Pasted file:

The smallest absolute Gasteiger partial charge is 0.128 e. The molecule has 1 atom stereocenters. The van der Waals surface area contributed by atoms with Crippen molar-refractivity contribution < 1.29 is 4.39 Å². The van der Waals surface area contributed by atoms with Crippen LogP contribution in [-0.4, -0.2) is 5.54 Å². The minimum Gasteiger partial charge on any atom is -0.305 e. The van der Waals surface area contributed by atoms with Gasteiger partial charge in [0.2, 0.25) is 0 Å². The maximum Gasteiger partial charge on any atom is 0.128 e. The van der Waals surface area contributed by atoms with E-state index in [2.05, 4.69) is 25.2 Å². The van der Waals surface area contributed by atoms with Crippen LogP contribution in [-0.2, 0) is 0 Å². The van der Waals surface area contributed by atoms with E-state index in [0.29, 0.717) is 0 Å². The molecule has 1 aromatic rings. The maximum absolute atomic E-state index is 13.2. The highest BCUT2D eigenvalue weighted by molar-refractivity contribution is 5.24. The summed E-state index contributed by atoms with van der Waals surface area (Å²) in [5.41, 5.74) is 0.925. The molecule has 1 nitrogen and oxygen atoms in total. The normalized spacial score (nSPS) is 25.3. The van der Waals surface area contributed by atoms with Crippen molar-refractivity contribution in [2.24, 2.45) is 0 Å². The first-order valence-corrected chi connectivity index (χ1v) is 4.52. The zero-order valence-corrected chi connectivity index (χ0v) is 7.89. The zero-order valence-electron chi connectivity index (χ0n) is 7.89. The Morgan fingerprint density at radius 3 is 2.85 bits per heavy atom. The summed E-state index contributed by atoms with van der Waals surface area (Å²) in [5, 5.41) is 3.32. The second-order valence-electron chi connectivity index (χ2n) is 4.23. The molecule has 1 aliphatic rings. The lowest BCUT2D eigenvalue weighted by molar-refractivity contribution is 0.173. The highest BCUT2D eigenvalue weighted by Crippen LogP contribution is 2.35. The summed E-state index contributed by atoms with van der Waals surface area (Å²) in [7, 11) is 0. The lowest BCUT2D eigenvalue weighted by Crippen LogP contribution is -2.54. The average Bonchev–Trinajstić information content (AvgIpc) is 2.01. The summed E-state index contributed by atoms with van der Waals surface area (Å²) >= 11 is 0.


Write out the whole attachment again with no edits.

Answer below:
The smallest absolute Gasteiger partial charge is 0.128 e. The molecule has 1 atom stereocenters. The van der Waals surface area contributed by atoms with Crippen molar-refractivity contribution < 1.29 is 4.39 Å². The van der Waals surface area contributed by atoms with Crippen LogP contribution in [-0.4, -0.2) is 5.54 Å². The minimum Gasteiger partial charge on any atom is -0.305 e. The van der Waals surface area contributed by atoms with Gasteiger partial charge in [0.2, 0.25) is 0 Å². The maximum Gasteiger partial charge on any atom is 0.128 e. The van der Waals surface area contributed by atoms with E-state index in [2.05, 4.69) is 25.2 Å². The van der Waals surface area contributed by atoms with Crippen LogP contribution in [-0.2, 0) is 0 Å². The van der Waals surface area contributed by atoms with E-state index in [0.29, 0.717) is 0 Å². The molecule has 1 aromatic rings. The maximum absolute atomic E-state index is 13.2. The highest BCUT2D eigenvalue weighted by molar-refractivity contribution is 5.24. The summed E-state index contributed by atoms with van der Waals surface area (Å²) in [5.41, 5.74) is 0.925. The molecule has 1 nitrogen and oxygen atoms in total. The normalized spacial score (nSPS) is 25.3. The van der Waals surface area contributed by atoms with Crippen molar-refractivity contribution in [2.24, 2.45) is 0 Å². The first-order valence-corrected chi connectivity index (χ1v) is 4.52. The zero-order valence-corrected chi connectivity index (χ0v) is 7.89. The zero-order valence-electron chi connectivity index (χ0n) is 7.89. The Morgan fingerprint density at radius 3 is 2.85 bits per heavy atom. The summed E-state index contributed by atoms with van der Waals surface area (Å²) in [5, 5.41) is 3.32. The second-order valence-electron chi connectivity index (χ2n) is 4.23. The molecule has 1 aliphatic rings. The lowest BCUT2D eigenvalue weighted by molar-refractivity contribution is 0.173. The highest BCUT2D eigenvalue weighted by Crippen LogP contribution is 2.35. The summed E-state index contributed by atoms with van der Waals surface area (Å²) in [7, 11) is 0. The lowest BCUT2D eigenvalue weighted by Crippen LogP contribution is -2.54. The average Bonchev–Trinajstić information content (AvgIpc) is 2.01. The summed E-state index contributed by atoms with van der Waals surface area (Å²) >= 11 is 0.